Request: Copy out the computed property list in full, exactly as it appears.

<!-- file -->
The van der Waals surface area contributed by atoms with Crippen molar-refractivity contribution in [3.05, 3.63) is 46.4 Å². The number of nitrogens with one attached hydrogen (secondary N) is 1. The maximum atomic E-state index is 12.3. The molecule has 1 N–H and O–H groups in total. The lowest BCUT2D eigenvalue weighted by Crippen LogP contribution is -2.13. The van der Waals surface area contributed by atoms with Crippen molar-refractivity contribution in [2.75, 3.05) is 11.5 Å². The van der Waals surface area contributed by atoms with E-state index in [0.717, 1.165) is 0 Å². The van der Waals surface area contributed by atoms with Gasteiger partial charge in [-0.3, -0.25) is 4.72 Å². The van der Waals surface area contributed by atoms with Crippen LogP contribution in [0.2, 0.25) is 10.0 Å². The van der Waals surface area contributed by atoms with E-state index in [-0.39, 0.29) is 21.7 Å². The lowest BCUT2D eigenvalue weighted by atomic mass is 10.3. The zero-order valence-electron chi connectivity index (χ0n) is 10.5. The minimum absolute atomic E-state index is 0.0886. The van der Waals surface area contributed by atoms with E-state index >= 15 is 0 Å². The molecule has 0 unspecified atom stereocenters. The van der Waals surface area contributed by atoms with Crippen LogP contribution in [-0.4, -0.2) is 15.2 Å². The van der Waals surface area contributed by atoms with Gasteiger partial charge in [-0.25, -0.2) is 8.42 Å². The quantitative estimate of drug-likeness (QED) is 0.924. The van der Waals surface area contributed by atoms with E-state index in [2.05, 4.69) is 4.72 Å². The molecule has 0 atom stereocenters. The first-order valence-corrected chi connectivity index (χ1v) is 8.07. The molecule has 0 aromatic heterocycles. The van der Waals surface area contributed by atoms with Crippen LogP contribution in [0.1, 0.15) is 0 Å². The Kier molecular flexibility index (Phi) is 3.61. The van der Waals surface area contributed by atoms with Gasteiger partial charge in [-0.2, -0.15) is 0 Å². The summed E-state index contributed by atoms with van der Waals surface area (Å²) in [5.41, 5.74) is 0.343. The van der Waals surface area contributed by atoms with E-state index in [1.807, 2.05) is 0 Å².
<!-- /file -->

The van der Waals surface area contributed by atoms with Crippen molar-refractivity contribution in [3.05, 3.63) is 46.4 Å². The number of nitrogens with one attached hydrogen (secondary N) is 1. The maximum atomic E-state index is 12.3. The molecule has 1 N–H and O–H groups in total. The lowest BCUT2D eigenvalue weighted by Crippen LogP contribution is -2.13. The van der Waals surface area contributed by atoms with Crippen molar-refractivity contribution in [2.75, 3.05) is 11.5 Å². The van der Waals surface area contributed by atoms with E-state index in [0.717, 1.165) is 0 Å². The van der Waals surface area contributed by atoms with Gasteiger partial charge in [-0.3, -0.25) is 4.72 Å². The van der Waals surface area contributed by atoms with Crippen LogP contribution in [0.2, 0.25) is 10.0 Å². The van der Waals surface area contributed by atoms with E-state index in [-0.39, 0.29) is 21.7 Å². The lowest BCUT2D eigenvalue weighted by atomic mass is 10.3. The zero-order valence-electron chi connectivity index (χ0n) is 10.5. The minimum absolute atomic E-state index is 0.0886. The van der Waals surface area contributed by atoms with E-state index >= 15 is 0 Å². The molecule has 0 unspecified atom stereocenters. The van der Waals surface area contributed by atoms with Crippen LogP contribution in [-0.4, -0.2) is 15.2 Å². The van der Waals surface area contributed by atoms with Gasteiger partial charge in [-0.25, -0.2) is 8.42 Å². The quantitative estimate of drug-likeness (QED) is 0.924. The van der Waals surface area contributed by atoms with E-state index in [2.05, 4.69) is 4.72 Å². The molecule has 0 atom stereocenters. The first-order valence-corrected chi connectivity index (χ1v) is 8.07. The molecule has 0 aromatic heterocycles. The van der Waals surface area contributed by atoms with Crippen LogP contribution in [0.1, 0.15) is 0 Å². The Kier molecular flexibility index (Phi) is 3.61. The van der Waals surface area contributed by atoms with Gasteiger partial charge in [-0.2, -0.15) is 0 Å². The summed E-state index contributed by atoms with van der Waals surface area (Å²) in [5.41, 5.74) is 0.343. The van der Waals surface area contributed by atoms with E-state index in [1.807, 2.05) is 0 Å².